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This information is about the specific health area mentioned above. It comprises a combination of textual and video information, on our site and on external sites.  We will be adding new specific health areas and further information continually.

The idea is for you to understand more about the health area you are addressing before you get too far building your action plan.

General Information

Anxiety is a feeling of unease, such as worry or fear, that can be mild or severe. Everyone has feelings of anxiety at some point in their life. For example, you may feel worried and anxious about sitting an exam, or having a medical test or job interview.  However, sometimes this anxiety is not a result of a specific situation, but is an overall feeling.  This is known as an anxiety disorder. Anxiety disorders involve more than temporary worry or fear. For people with an anxiety disorder, the anxiety does not go away as situations change and it can get worse over time. The symptoms can interfere with daily activities such as job performance, school work, and relationships.  The NHS say there are several types of anxiety disorders, including generalized anxiety disorder, panic disorder, and various phobia-related disorders.

  • Generalized Anxiety Disorder – excessive anxiety or worry displayed most days for at least six months, about things such as health,work, social interactions or just routine life. Symptoms include restlessness, edginess, easily tired, difficulty concentrating, irritability,tension, sleep problems.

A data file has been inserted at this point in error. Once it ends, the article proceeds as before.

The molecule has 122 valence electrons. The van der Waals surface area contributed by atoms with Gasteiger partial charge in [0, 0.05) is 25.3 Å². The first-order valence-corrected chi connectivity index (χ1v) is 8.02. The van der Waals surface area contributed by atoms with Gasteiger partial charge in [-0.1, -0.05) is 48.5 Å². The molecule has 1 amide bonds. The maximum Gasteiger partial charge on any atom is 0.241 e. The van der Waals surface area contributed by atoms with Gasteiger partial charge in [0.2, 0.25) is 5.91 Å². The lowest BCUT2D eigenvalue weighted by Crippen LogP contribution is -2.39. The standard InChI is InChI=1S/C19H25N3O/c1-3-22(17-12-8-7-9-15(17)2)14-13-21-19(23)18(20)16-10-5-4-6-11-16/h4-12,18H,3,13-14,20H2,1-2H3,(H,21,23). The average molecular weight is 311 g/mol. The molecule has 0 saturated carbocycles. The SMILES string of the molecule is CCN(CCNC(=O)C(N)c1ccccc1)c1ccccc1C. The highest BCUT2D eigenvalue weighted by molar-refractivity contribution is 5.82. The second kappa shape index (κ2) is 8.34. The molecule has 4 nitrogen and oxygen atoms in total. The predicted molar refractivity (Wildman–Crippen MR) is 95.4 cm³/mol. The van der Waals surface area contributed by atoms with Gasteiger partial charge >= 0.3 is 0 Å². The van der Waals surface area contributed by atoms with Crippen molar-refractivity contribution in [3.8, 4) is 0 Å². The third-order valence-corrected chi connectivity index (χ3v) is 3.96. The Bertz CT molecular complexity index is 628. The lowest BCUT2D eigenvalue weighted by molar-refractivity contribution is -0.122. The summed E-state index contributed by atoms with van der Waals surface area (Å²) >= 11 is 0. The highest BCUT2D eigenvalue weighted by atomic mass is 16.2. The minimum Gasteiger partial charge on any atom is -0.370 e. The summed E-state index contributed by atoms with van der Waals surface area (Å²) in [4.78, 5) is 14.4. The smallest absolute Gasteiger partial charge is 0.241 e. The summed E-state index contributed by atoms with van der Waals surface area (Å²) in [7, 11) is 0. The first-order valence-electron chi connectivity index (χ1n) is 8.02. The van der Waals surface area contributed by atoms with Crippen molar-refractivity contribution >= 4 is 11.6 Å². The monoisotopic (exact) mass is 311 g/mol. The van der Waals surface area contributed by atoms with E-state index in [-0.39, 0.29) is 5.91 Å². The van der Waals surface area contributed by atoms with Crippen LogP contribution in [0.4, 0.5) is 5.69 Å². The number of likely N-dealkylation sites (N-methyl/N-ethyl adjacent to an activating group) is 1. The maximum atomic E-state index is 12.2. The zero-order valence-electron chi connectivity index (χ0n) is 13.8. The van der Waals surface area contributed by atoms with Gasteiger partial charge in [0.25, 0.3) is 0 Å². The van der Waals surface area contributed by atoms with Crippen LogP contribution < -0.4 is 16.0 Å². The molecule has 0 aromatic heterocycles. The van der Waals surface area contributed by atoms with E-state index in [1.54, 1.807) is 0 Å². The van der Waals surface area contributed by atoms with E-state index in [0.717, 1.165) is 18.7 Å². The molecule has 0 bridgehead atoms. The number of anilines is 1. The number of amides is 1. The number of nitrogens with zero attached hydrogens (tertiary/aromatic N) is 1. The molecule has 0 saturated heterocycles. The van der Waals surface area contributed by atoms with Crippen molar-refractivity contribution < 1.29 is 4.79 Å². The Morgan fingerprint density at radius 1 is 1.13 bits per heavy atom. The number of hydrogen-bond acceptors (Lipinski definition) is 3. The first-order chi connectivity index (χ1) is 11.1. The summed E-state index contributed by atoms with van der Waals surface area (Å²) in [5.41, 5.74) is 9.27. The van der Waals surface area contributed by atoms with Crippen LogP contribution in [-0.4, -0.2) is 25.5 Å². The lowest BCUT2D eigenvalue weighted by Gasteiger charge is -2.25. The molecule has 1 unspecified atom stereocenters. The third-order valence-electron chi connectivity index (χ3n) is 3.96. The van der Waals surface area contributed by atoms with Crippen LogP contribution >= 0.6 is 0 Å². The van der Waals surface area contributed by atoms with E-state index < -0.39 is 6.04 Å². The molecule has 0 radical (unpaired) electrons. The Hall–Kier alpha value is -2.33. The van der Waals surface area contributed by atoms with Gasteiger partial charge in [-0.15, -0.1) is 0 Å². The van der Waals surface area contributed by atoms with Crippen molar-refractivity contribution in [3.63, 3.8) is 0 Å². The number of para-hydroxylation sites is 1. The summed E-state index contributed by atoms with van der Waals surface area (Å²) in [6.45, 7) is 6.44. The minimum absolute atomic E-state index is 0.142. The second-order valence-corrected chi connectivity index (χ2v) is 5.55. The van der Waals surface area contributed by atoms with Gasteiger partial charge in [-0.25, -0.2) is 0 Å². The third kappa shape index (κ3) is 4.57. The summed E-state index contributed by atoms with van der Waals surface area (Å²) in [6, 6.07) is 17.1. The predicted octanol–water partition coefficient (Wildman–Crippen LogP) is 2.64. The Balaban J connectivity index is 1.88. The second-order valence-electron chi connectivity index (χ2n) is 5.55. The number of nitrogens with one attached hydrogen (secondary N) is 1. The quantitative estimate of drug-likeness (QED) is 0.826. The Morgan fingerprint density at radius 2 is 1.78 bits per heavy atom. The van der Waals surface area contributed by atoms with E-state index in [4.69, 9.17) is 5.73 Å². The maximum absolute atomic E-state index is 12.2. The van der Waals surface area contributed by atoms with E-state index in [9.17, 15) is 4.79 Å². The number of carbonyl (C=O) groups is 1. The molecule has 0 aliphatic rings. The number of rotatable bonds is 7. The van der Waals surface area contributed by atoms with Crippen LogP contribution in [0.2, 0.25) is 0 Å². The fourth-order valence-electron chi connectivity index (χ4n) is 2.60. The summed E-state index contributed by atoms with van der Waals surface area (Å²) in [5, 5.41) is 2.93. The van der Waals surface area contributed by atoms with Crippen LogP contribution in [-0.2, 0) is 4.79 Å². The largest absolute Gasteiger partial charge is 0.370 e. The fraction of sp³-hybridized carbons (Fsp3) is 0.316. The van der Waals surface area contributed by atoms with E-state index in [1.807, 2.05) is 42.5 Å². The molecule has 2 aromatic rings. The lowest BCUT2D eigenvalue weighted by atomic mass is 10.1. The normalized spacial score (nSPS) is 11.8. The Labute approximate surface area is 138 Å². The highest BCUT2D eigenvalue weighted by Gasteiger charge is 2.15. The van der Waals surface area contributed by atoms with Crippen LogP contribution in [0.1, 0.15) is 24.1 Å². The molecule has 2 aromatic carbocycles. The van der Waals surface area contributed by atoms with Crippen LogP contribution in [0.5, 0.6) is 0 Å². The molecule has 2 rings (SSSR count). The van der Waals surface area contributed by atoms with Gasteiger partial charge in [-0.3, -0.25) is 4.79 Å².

• Panic Disorder – unexpected panic attacks where people can experience heart palpitations, sweating,trembling, shortness of breath, feelings of impending doom or being out of control.
  • Phobia Related Disorders – extreme fear of or aversion to a specific object or situation out of proportion to the actual danger or risk from it. People experience irrational fear of it, take active steps to avoid it, experience extreme anxiety if it occurs.  Types include: Specific or simple phobias (of something like flying, heights, animals (spiders!), injections, blood), Social Phobia (or social anxiety disorder) where people have a fear of social interactions, Agoraphobia where people have an intense fear of transportation, open spaces, enclosed spaces, crowds or being outside alone, Separation Anxiety Disorder where people have fears about being parted from people who they are attached to.
  • Obsessive-compulsive Disorder – where people perform specific repeated behaviours or tasks as a result of recurring irrational thoughts.
  • Illness Anxiety Disorder – also known as hypochondria – anxiety about your health.
  • Post Traumatic Stress Disorder – is anxiety following a traumatic event.

There are charities such as AnxietyUK which provide support for people suffering from anxiety.

Background Information

There is information available which will help you formulate your action plan – both on our site and on external sites.

On our site


PersonalityDrive has a lot of information on different aspects of personality, including personality disorders and also some tips and information.